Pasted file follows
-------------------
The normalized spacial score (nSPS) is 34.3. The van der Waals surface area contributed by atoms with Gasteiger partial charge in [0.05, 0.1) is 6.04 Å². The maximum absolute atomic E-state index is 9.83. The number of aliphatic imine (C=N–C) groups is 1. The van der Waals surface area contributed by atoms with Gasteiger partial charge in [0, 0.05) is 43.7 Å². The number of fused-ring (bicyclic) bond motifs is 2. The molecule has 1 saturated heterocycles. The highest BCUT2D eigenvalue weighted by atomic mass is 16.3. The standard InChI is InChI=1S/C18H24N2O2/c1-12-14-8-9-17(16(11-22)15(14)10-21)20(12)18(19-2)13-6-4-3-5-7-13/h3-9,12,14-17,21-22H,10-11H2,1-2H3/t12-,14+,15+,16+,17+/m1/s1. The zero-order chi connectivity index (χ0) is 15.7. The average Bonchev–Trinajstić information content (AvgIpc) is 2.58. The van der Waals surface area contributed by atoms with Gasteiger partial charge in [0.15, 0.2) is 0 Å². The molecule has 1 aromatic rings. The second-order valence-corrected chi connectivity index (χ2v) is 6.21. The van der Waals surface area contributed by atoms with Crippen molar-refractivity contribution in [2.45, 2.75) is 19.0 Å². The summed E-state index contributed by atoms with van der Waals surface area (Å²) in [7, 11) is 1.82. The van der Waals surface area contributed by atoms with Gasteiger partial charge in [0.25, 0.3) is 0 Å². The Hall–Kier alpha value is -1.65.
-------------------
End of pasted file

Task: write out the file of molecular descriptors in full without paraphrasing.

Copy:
The normalized spacial score (nSPS) is 34.3. The van der Waals surface area contributed by atoms with Gasteiger partial charge in [0.05, 0.1) is 6.04 Å². The maximum absolute atomic E-state index is 9.83. The number of aliphatic imine (C=N–C) groups is 1. The van der Waals surface area contributed by atoms with Gasteiger partial charge in [0, 0.05) is 43.7 Å². The number of fused-ring (bicyclic) bond motifs is 2. The molecule has 1 saturated heterocycles. The highest BCUT2D eigenvalue weighted by atomic mass is 16.3. The standard InChI is InChI=1S/C18H24N2O2/c1-12-14-8-9-17(16(11-22)15(14)10-21)20(12)18(19-2)13-6-4-3-5-7-13/h3-9,12,14-17,21-22H,10-11H2,1-2H3/t12-,14+,15+,16+,17+/m1/s1. The zero-order chi connectivity index (χ0) is 15.7. The average Bonchev–Trinajstić information content (AvgIpc) is 2.58. The van der Waals surface area contributed by atoms with Gasteiger partial charge in [0.15, 0.2) is 0 Å². The molecule has 1 aromatic rings. The second-order valence-corrected chi connectivity index (χ2v) is 6.21. The van der Waals surface area contributed by atoms with Crippen molar-refractivity contribution in [2.45, 2.75) is 19.0 Å². The summed E-state index contributed by atoms with van der Waals surface area (Å²) in [7, 11) is 1.82. The van der Waals surface area contributed by atoms with Gasteiger partial charge in [0.25, 0.3) is 0 Å². The Hall–Kier alpha value is -1.65.